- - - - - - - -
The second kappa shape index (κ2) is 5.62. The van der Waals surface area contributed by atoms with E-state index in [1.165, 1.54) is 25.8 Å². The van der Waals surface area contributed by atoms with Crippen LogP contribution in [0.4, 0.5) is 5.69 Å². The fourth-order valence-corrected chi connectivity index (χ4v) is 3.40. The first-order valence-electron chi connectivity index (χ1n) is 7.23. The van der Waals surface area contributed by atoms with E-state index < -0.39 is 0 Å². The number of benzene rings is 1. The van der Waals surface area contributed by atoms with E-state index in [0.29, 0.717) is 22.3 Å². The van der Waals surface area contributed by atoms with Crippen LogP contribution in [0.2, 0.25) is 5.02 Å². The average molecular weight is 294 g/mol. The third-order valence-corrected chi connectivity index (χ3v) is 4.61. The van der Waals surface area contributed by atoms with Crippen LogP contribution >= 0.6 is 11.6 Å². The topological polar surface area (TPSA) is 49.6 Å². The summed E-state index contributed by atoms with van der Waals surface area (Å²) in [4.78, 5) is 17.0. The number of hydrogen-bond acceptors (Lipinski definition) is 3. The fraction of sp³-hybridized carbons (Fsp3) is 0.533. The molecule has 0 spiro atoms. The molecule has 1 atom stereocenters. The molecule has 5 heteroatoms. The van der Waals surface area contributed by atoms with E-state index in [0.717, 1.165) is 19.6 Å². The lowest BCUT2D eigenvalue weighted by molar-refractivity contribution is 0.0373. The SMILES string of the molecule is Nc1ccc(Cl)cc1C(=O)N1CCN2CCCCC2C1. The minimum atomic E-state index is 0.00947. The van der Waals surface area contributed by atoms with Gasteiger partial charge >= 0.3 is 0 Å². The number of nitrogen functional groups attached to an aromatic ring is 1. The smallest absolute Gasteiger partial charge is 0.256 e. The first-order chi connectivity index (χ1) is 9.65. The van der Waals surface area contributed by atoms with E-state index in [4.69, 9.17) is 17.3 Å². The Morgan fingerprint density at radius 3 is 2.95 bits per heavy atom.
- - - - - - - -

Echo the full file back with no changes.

The second kappa shape index (κ2) is 5.62. The van der Waals surface area contributed by atoms with E-state index in [1.165, 1.54) is 25.8 Å². The van der Waals surface area contributed by atoms with Crippen LogP contribution in [0.4, 0.5) is 5.69 Å². The fourth-order valence-corrected chi connectivity index (χ4v) is 3.40. The first-order valence-electron chi connectivity index (χ1n) is 7.23. The van der Waals surface area contributed by atoms with E-state index < -0.39 is 0 Å². The number of benzene rings is 1. The van der Waals surface area contributed by atoms with E-state index in [0.29, 0.717) is 22.3 Å². The van der Waals surface area contributed by atoms with Crippen LogP contribution in [0.2, 0.25) is 5.02 Å². The average molecular weight is 294 g/mol. The third-order valence-corrected chi connectivity index (χ3v) is 4.61. The van der Waals surface area contributed by atoms with Crippen LogP contribution >= 0.6 is 11.6 Å². The topological polar surface area (TPSA) is 49.6 Å². The summed E-state index contributed by atoms with van der Waals surface area (Å²) in [4.78, 5) is 17.0. The number of hydrogen-bond acceptors (Lipinski definition) is 3. The fraction of sp³-hybridized carbons (Fsp3) is 0.533. The molecule has 0 spiro atoms. The molecule has 1 atom stereocenters. The molecule has 5 heteroatoms. The van der Waals surface area contributed by atoms with E-state index in [0.717, 1.165) is 19.6 Å². The lowest BCUT2D eigenvalue weighted by molar-refractivity contribution is 0.0373. The SMILES string of the molecule is Nc1ccc(Cl)cc1C(=O)N1CCN2CCCCC2C1. The minimum atomic E-state index is 0.00947. The van der Waals surface area contributed by atoms with Gasteiger partial charge >= 0.3 is 0 Å². The number of nitrogen functional groups attached to an aromatic ring is 1. The smallest absolute Gasteiger partial charge is 0.256 e. The first-order chi connectivity index (χ1) is 9.65. The van der Waals surface area contributed by atoms with E-state index in [4.69, 9.17) is 17.3 Å². The Morgan fingerprint density at radius 3 is 2.95 bits per heavy atom.